11 July 2024

 Europe is contemplating sanctions against Russia if it invades Ukraine — and the work is far from simple.

Sanctions would seek to maximize the pain for the Kremlin, its key banks, and energy companies but also avoid jeopardizing the continent’s Russian-dependent energy supplies or inflicting too much damage on European companies with strong ties to Russia, including German industrial manufacturer Siemens AG, Italian tire maker Pirelli and automakers like Volkswagen and Mercedes-Benz.

Russia has ties to world energy and financial markets and is home to major foreign partnerships and investments, so any measures will have repercussions outside the country. The question is how much.

The European Union’s executive commission isn’t revealing the sanctions it’s discussing in order to leave the Kremlin guessing. Officials say measures would be more sweeping and severe than those imposed in 2014 after Russia annexed Ukraine’s Crimea peninsula.

Here are places where sanctions could affect Europe’s economy:


Given that it’s not known what the measures would be, European corporations are warily watching developments and limiting their comments to hopes for a diplomatic solution.

BMW said “politics sets out the rules within which we operate as a company” and that “if the framework conditions change, we will evaluate them and decide how to deal with them.”

Siemens AG, which gets about 1% of its revenue from Russia, is developing a new generation of high-speed trains with Russian partners to be built at a plant there. Siemens Energy, a separate company partly owned by Siemens AG, is building power plants and equipment for 57 wind farms in Russia.

European automakers have an extensive presence. Volkswagen, Stellantis, Renault, and Mercedes-Benz have factories in Russia, while BMW makes cars there through Russian partner Avtotor. France’s Renault owns Russia’s biggest carmaker, Avtovaz, with its sprawling plant in Tolyatti. Stellantis plans to import commercial vans under its Peugeot, Opel, and Citroen brands from its plant in Kaluga to meet Europe’s increased demand for delivery services.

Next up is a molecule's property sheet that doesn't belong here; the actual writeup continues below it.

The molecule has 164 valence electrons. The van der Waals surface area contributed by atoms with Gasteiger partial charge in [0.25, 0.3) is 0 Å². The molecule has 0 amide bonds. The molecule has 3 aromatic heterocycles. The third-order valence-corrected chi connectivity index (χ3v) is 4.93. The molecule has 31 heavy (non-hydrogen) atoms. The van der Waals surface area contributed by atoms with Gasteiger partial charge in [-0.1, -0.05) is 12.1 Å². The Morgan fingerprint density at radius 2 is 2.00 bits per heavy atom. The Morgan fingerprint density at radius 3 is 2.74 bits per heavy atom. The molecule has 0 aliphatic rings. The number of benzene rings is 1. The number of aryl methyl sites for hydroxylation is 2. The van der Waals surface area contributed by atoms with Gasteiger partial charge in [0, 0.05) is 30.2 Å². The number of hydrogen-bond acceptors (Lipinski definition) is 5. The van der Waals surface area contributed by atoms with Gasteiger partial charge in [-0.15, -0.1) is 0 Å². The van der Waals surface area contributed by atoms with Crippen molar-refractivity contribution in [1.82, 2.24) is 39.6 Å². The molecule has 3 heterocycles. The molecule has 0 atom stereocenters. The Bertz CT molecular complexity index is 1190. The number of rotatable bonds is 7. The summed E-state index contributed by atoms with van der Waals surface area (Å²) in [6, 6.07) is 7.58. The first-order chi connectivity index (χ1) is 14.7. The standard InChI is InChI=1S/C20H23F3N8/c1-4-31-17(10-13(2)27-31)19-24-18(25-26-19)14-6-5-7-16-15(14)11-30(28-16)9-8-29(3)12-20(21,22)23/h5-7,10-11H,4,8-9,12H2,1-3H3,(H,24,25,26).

Italian tiremaker Pirelli, which is Chinese-owned, operates two factories employing some 2,500 people in Russia, producing tires mostly for the domestic market but also for export.

“We continue to invest, and we believe in the development of the Russian market and internationalization,” CEO Marco Tronchetti Provera told reporters last month. “We believe that even in crises, we must find a meeting point, and we believe that equilibrium will be found in the end.”

He and other CEOs met with Russian President Vladimir Putin last month to discuss business prospects.

Italy’s agribusinesses lost big when Russia imposed retaliatory import bans on produce, cheese and meat in 2014. Despite the new tensions, the Confartigianato association of craftsmen in Italy’s northeastern Vicenza province is pressing ahead with a virtual product fair in Moscow next month. Those seeking to participate include the makers of Panettone Christmas bread, Colombo Easter bread and winemakers, products that don’t fall under the embargo.

Likewise, Italian bank Intesa SanPaolo, which supports Italian businesses in Russia, says its mission hasn’t changed.

“Frankly, we don’t do geopolitics,” CEO Carlo Messina said. “We respect the rules, but we serve Italian customers, and we do it in all countries, including in Russia. If the rules should change and present an impediment, we will take the necessary steps.”


Much of the discussion has centered on big Russian banks, which could face measures from limits on borrowing to restrictions on transactions involving dollars.